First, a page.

From
Authentication

© 2002. Used by permission

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Biometric Dilemma

Token Technology


Resist copying and other attacks by storing the
authentication secret in a tamper
-
resistant package.

From
Authentication

© 2002. Used by permission

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Biometric Dilemma

Tokens Resist

Trial
-
and
-
Error Attacks



Example

Type of
Attack

Average
Attack
Space

Reusable Passwords

Interactive
or Off
-
Line

2
1
to 2
45

Biometrics

Team

2
6
to 2
19

One
-
Time Password Tokens

Interactive
or Off
-
Line

2
19
to 2
63

Public Key
Tokens

Off
-
Line

2
63
to 2
116



These numbers assume that the attacker

has
not

managed to steal a token

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Biometric Dilemma

Biometric Token Operation


The “real” authentication is based on a secret
embedded in the token


The biometric reading simply “unlocks” that
secret


Benefits


User retains control of own biometric pattern


Biometric signatures don’t traverse networks


Problems


Biometric Tokens cost more


Less space and cost for the biometric reader

The biometric serves as a PIN

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Biometric Dilemma

Attacks on Biometric Tokens


If you can trick the reader, you can probably
trick the token


Digital spoofing shouldn’t work


We’ve eliminated the vulnerable data path


Latent print reactivation (remember?)


Tokens should be able to detect and reject such attacks



Attacks by cloning the biometric artifact


Voluntary cloning (the authorized user is an accomplice)


Involuntary cloning (the authorized user is unaware)

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Biometric Dilemma

Voluntary finger cloning

1.
Select the casting material


Option: softened, free molding plastic (used by Matsumoto)


Option: part of a large, soft wax candle (used by Willis; Thalheim)

2.
Push the fingertip into the soft material

3.
Let material harden

4.
Select the finger cloning material


Option: gelatin (“gummy fingers” used by Matsumoto)


Option: silicone (used by Willis; Thalheim)

5.
Pour a layer of cloning material into the mold

6.
Let the clone harden

You’re Done!

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Biometric Dilemma

Matsumoto’s Technique


Only a few dollars’ worth of materials

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Biometric Dilemma

Making the Actual Clone

You can place the “gummy finger” over your real finger.
Observers aren’t likely to detect it when you use it on a
fingerprint reader. (Matsumoto)

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Biometric Dilemma

Involuntary Cloning


The stuff of Hollywood


three examples


Sneakers

(1992) “My voice is my password”


Never Say Never Again

(1983) cloned retina


Charlie’s Angels

(2000)


Fingerprints from beer bottles


Eye scan from oom
-
pah laser


You clone the biometric without victim’s
knowledge or intentional assistance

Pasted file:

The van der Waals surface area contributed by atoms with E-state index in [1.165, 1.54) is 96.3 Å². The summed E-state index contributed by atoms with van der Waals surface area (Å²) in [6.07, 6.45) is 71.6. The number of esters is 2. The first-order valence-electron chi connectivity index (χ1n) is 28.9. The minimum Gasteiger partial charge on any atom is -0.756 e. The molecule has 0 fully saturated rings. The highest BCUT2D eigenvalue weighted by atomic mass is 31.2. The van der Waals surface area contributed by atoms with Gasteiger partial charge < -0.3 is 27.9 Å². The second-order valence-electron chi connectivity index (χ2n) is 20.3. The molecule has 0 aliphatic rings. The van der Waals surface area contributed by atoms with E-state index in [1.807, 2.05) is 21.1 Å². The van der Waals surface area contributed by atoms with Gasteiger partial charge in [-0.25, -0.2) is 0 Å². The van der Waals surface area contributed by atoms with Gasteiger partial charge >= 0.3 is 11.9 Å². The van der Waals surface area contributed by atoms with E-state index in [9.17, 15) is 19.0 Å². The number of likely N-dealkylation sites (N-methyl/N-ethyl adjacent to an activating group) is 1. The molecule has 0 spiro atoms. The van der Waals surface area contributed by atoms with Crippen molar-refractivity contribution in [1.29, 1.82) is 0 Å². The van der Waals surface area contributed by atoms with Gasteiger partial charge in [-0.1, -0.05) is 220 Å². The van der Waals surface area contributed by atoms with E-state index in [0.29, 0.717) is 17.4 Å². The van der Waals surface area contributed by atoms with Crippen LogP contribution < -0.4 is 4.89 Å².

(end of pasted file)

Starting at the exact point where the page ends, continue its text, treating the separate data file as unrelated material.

Bad news: it works!

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Biometric Dilemma

Cloned Face


More work by

Thalheim, Krissler, and Ziegler


Reported in “Body Check,” C’T (Germany)

http://www.heise.de/ct/english/02/11/114/


Show the camera a photograph or video clip
instead of the real face


Video clip required to defeat “dynamic” biometric checks


Photo was taken without the victim’s
assistance (video possible, too)


Face recognition was fooled


Cognitec's FaceVACS
-
Logon using the recommended Philips's
ToUcam PCVC 740K camera

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Biometric Dilemma

Matsumoto’s 2
nd

Technique

Cloning a fingerprint from a
latent

print


1.
Capture clean, complete fingerprint on a glass, CD,
or other smooth, clean surface

2.
Pick it up using tape and graphite

3.
Scan it into a computer at high resoultion

4.
Enhance the fingerprint image

5.
Etch it onto printed circuit board (PCB) material

6.
Use the PCB as a mold for a “gummy finger”

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Biometric Dilemma

Making a Gummy Finger
from a Latent Print

From Matsumoto, ITU
-
T Workshop

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Biometric Dilemma

The Latent Print Dilemma


Tokens tend to be smooth objects of metal or
plastic


materials that hold latent prints well



Can an attacker steal a token, lift the owner’s
latent prints from it, and construct a working
clone of the owner’s fingerprint?


Worse, can an attacker reactivate a latent
image of the biometric from the sensor itself?



Answer: in some cases, YES.

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Biometric Dilemma

Finger Cloning Effectiveness


Willis and Lee could trick 4 of 6 sensors tested
in 1998 with cloned fingers


Thalheim et al could trick both “capacitive” and
“optical” sensors with cloned fingers


Products from Siemens, Cherry, Eutron, Verdicom


Latent image reactivation only worked on capacitive sensors,
not on optical ones


Matsumoto tested 11 capacitive and optical
sensors


Cloned fingers tricked all of them


Compaq, Mitsubishi, NEC, Omron, Sony, Fujitsu, Siemens,
Secugen, Ethentica

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Biometric Dilemma

Summary


Traditional FAR and FRR statistics don’t tell the
whole story about biometric vulnerabilities


Networked biometrics require trusted readers
that pose extra administrative headaches


We can build physical clones of biometric
features that spoof biometric readers


Matsumoto needed $10 worth of materials and 40 minutes to
reliably clone a fingerprint


We can often build clones without the
legitimate user’s intentional participation

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Biometric Dilemma

Thank You!

Questions? Comments?


My e
-
mail:

Rick_Smith@securecomputing.com

http://www.visi.com/crypto


http://www.securecomputing.com